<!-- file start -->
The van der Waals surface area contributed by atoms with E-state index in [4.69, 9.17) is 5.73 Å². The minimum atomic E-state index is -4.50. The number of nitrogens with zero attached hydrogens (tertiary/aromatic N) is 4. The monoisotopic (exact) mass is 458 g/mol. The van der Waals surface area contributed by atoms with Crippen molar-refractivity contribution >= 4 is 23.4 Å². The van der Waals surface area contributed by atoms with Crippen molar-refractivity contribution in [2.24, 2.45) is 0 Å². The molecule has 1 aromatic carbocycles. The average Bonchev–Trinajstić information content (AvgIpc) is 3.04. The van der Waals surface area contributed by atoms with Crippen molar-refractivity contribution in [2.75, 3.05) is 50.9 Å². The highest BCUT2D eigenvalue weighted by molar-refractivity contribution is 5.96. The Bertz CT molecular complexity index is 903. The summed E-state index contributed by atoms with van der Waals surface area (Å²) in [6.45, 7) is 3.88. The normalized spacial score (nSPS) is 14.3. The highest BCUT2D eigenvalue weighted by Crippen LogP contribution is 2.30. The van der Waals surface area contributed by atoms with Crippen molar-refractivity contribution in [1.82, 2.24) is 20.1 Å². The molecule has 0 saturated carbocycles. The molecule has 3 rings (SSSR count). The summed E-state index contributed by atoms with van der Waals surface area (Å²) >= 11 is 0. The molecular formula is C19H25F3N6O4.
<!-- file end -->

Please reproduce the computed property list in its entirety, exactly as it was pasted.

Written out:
The van der Waals surface area contributed by atoms with E-state index in [4.69, 9.17) is 5.73 Å². The minimum atomic E-state index is -4.50. The number of nitrogens with zero attached hydrogens (tertiary/aromatic N) is 4. The monoisotopic (exact) mass is 458 g/mol. The van der Waals surface area contributed by atoms with Crippen molar-refractivity contribution >= 4 is 23.4 Å². The van der Waals surface area contributed by atoms with Crippen molar-refractivity contribution in [2.24, 2.45) is 0 Å². The molecule has 1 aromatic carbocycles. The average Bonchev–Trinajstić information content (AvgIpc) is 3.04. The van der Waals surface area contributed by atoms with Crippen molar-refractivity contribution in [2.75, 3.05) is 50.9 Å². The highest BCUT2D eigenvalue weighted by molar-refractivity contribution is 5.96. The Bertz CT molecular complexity index is 903. The summed E-state index contributed by atoms with van der Waals surface area (Å²) in [6.45, 7) is 3.88. The normalized spacial score (nSPS) is 14.3. The highest BCUT2D eigenvalue weighted by Crippen LogP contribution is 2.30. The van der Waals surface area contributed by atoms with Crippen molar-refractivity contribution in [1.82, 2.24) is 20.1 Å². The molecule has 0 saturated carbocycles. The molecule has 3 rings (SSSR count). The summed E-state index contributed by atoms with van der Waals surface area (Å²) >= 11 is 0. The molecular formula is C19H25F3N6O4.